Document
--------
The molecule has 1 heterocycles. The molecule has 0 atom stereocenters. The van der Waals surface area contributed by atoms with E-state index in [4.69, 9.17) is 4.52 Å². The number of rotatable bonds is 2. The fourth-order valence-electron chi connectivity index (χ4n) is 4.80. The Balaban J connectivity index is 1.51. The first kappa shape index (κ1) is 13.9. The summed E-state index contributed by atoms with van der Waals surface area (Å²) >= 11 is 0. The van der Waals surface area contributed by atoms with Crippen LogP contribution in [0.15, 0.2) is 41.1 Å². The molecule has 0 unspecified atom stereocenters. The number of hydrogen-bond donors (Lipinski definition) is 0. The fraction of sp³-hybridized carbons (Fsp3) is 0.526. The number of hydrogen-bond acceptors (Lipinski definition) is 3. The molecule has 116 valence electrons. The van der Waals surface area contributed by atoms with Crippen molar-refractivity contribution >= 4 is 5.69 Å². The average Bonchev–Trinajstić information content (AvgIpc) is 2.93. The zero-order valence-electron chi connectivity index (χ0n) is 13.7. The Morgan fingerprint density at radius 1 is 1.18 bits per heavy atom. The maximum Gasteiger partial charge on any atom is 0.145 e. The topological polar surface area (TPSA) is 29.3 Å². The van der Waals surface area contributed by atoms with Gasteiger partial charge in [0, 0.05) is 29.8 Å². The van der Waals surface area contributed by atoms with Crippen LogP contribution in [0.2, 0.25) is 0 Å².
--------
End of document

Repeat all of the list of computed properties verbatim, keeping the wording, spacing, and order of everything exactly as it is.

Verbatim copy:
The molecule has 1 heterocycles. The molecule has 0 atom stereocenters. The van der Waals surface area contributed by atoms with E-state index in [4.69, 9.17) is 4.52 Å². The number of rotatable bonds is 2. The fourth-order valence-electron chi connectivity index (χ4n) is 4.80. The Balaban J connectivity index is 1.51. The first kappa shape index (κ1) is 13.9. The summed E-state index contributed by atoms with van der Waals surface area (Å²) >= 11 is 0. The van der Waals surface area contributed by atoms with Crippen LogP contribution in [0.15, 0.2) is 41.1 Å². The molecule has 0 unspecified atom stereocenters. The number of hydrogen-bond donors (Lipinski definition) is 0. The fraction of sp³-hybridized carbons (Fsp3) is 0.526. The number of hydrogen-bond acceptors (Lipinski definition) is 3. The molecule has 116 valence electrons. The van der Waals surface area contributed by atoms with Crippen molar-refractivity contribution >= 4 is 5.69 Å². The average Bonchev–Trinajstić information content (AvgIpc) is 2.93. The zero-order valence-electron chi connectivity index (χ0n) is 13.7. The Morgan fingerprint density at radius 1 is 1.18 bits per heavy atom. The maximum Gasteiger partial charge on any atom is 0.145 e. The topological polar surface area (TPSA) is 29.3 Å². The van der Waals surface area contributed by atoms with Gasteiger partial charge in [0, 0.05) is 29.8 Å². The van der Waals surface area contributed by atoms with Crippen LogP contribution in [0.2, 0.25) is 0 Å².